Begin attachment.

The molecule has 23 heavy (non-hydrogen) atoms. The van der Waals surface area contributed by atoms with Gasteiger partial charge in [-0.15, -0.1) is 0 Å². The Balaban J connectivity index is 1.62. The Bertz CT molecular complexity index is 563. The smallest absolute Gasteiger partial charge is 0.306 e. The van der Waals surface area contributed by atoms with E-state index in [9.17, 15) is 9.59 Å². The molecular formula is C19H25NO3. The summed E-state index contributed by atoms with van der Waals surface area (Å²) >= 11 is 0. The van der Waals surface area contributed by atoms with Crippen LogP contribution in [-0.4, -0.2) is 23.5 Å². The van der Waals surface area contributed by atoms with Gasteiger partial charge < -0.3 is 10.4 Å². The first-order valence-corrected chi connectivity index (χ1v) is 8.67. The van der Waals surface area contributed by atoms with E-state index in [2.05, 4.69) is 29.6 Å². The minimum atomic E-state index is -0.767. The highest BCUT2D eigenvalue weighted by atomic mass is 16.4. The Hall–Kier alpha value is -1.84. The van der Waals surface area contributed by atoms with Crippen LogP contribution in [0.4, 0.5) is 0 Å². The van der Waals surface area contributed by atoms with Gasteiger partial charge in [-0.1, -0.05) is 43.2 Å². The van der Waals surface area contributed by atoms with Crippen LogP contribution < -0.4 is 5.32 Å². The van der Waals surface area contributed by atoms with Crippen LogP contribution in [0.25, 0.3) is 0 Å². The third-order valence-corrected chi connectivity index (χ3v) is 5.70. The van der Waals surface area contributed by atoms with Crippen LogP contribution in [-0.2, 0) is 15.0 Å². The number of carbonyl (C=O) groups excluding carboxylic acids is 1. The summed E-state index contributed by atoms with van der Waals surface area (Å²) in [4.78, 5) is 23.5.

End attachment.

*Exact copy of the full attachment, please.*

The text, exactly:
The molecule has 23 heavy (non-hydrogen) atoms. The van der Waals surface area contributed by atoms with Gasteiger partial charge in [-0.15, -0.1) is 0 Å². The Balaban J connectivity index is 1.62. The Bertz CT molecular complexity index is 563. The smallest absolute Gasteiger partial charge is 0.306 e. The van der Waals surface area contributed by atoms with E-state index in [9.17, 15) is 9.59 Å². The molecular formula is C19H25NO3. The summed E-state index contributed by atoms with van der Waals surface area (Å²) >= 11 is 0. The van der Waals surface area contributed by atoms with Crippen LogP contribution in [-0.4, -0.2) is 23.5 Å². The van der Waals surface area contributed by atoms with Gasteiger partial charge < -0.3 is 10.4 Å². The first-order valence-corrected chi connectivity index (χ1v) is 8.67. The van der Waals surface area contributed by atoms with E-state index in [2.05, 4.69) is 29.6 Å². The minimum atomic E-state index is -0.767. The highest BCUT2D eigenvalue weighted by atomic mass is 16.4. The Hall–Kier alpha value is -1.84. The van der Waals surface area contributed by atoms with Crippen LogP contribution in [0.4, 0.5) is 0 Å². The van der Waals surface area contributed by atoms with Gasteiger partial charge in [-0.1, -0.05) is 43.2 Å². The van der Waals surface area contributed by atoms with Crippen LogP contribution < -0.4 is 5.32 Å². The van der Waals surface area contributed by atoms with Crippen LogP contribution in [0.25, 0.3) is 0 Å². The third-order valence-corrected chi connectivity index (χ3v) is 5.70. The van der Waals surface area contributed by atoms with Crippen LogP contribution in [-0.2, 0) is 15.0 Å². The number of carbonyl (C=O) groups excluding carboxylic acids is 1. The summed E-state index contributed by atoms with van der Waals surface area (Å²) in [4.78, 5) is 23.5.